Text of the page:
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2/28/2008
12:57 PM
Mitch Wagner
Mitch Wagner
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Don't Discount The Threat Of Web 2.0 Terror

We've recently seen silly articles hyping the threat of terrorists using virtual worlds and other Web 2.0 sites for recruitment, planning, and training. And we've seen equally silly articles ridiculing the idea. The truth is that Web 2.0 tools are great for terrorism, for the same reasons they're great for legitimate projects. That doesn't mean we should shut down Facebook and Second Life to protect ourselves from instant, horrible death. But we do need to rationally evaluate possible threats.

We've recently seen silly articles hyping the threat of terrorists using virtual worlds and other Web 2.0 sites for recruitment, planning, and training. And we've seen equally silly articles ridiculing the idea. The truth is that Web 2.0 tools are great for terrorism, for the same reasons they're great for legitimate projects. That doesn't mean we should shut down Facebook and Second Life to protect ourselves from instant, horrible death. But we do need to rationally evaluate possible threats.

Salon weighs in with the latest silly article:

Lately there has been some rather bizarre hype about the potential threat from terrorists in cyberspace. Security specialists have been expressing increasing concern about the potential for mischief with Web 2.0. In particular, during the past six months a spate of newspaper articles have been citing security experts about the alleged danger that terrorists will use virtual worlds for nefarious purposes. Groups such as the U.S. government's Intelligence Advanced Research Projects Activity say they fear that terrorists -- using virtual personas called "avatars" -- will recruit new members online, transfer funds in ways that cannot be traced, and may engage in training exercises that are useful for real-world terrorist operations. They point to existing "terrorist groups" operating on virtual reality sites as an ominous sign.

If you follow the first two links in that paragraph, you'll find the best and worst recent journalism about terrorism and Web 2.0. The Washington Post does a solid job discussing the problem. But the newspaper the Australian gets all sensationalistic and dumb. I had a good time ridiculing the Australian article when it first came out in July.

The threat of terrorists using Web 2.0 is real. The same characteristics that make Second Life and other Web 2.0 tools great for collaboration on legitimate projects make them great for collaboration by terrorists: The tools are inexpensive, they're easy to use, you can use them anonymously and shield your real identity, they're globally available, and they facilitate communications between teams of people.

The Salon article ridicules the idea that Second Life could be used for rehearsing terrorist activities. But why is that ridiculous? We've seen Second Life used for anti-terrorism training. Orkin is looking into Second Life for multiple training simulations, including house inspection and handling chemicals, according to an article in Wired.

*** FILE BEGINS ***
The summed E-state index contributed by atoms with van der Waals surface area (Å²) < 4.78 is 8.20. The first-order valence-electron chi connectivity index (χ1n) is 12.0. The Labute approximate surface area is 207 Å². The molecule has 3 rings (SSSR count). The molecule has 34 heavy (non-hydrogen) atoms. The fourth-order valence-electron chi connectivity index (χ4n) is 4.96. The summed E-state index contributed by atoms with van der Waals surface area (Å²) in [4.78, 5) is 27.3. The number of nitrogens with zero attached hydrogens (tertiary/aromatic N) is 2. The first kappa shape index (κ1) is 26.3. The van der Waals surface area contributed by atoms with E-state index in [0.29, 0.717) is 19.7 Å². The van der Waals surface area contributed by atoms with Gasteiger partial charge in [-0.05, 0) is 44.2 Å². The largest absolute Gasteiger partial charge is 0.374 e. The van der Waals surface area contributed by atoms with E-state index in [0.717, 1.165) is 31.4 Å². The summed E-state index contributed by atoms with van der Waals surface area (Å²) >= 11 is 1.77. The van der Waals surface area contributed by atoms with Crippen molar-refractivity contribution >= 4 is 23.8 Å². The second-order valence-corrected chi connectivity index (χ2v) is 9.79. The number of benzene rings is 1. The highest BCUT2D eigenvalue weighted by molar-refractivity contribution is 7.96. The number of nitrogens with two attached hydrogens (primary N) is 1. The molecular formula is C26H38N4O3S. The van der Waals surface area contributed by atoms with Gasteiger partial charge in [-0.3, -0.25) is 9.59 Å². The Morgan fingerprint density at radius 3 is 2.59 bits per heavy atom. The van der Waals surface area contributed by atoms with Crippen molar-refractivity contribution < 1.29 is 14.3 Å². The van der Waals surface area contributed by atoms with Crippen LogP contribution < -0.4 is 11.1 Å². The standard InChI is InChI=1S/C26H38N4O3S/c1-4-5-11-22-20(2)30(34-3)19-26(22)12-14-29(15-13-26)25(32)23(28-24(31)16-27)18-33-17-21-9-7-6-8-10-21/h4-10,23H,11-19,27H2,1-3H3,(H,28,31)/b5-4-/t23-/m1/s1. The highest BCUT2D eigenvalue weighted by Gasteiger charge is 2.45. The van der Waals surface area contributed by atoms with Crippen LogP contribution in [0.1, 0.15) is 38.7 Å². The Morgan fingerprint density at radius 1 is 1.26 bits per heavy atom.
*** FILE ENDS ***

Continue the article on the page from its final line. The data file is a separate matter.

The Wired article adds, sensibly: "Real-world training and certification will always be necessary, [David Lamb, Orkin's VP of learning and media services] notes, but -- especially in the early stages of training -- real savings could be seen through a virtual online environment." There's no reason terrorists might not enjoy those same advantages.

Do terrorists have the wherewithal to use Web 2.0 tools? After all, everybody knows that terrorists are recruited from the poorest of the poor, from the slums of Riyadh and Beirut and Tehran. They don't have computers and Internet access -- they don't even have indoor plumbing and electricity. Right?

Not so much:

Even leaving aside multimillionaire Osama bin Laden, the backgrounds of the September 11 killers indicates that they were without exception scions of privilege: All were either affluent Saudis and Egyptians, citizens of the wealthy Gulf statelets, or rich sons of Lebanon, trained in and familiar with the ways of the West -- not exactly the victims of poverty in Muslim dictatorships. Many poor Egyptians, Moroccans, and Palestinians may support terrorists, but they do not -- and cannot -- provide them with recruits. In fact, Al Qaeda has no use for illiterate peasants. They cannot participate in World Trade Center-like attacks, unable as they are to make themselves inconspicuous in the West and lacking the education and training terrorist operatives need.

In other words, the people who become terrorists have access to PCs and high-speed Internet connections.

Faced with the prospect of terrorists using Web 2.0 tools, what should we do about it? We have three options:

  • We can put our fingers in our ears and go la, la, la, la, la, la and pretend the problem doesn't exist.

  • We can demonize Web 2.0 tools and virtual worlds, hold shrill government hearings, publish sensationalist headlines, scare the spit out of everybody, create thousands of pages of pointless government regulation, inconvenience hundreds of millions of Internet users, and wantonly violate civil rights.

  • Or we can look into apparent terrorist threats on Web 2.0 sites, while keeping a cool head and letting the overwhelming majority of people continue using the sites for work, play, and -- most definitely -- political dissent.

Sensible precautions require that governments allocate funds to learn about Web 2.0 sites and virtual worlds, to consider how they might be used for terror, and how governments' legal powers of search and investigation might apply in those environments.

What do you think? Is terrorism using Web 2.0 a threat?

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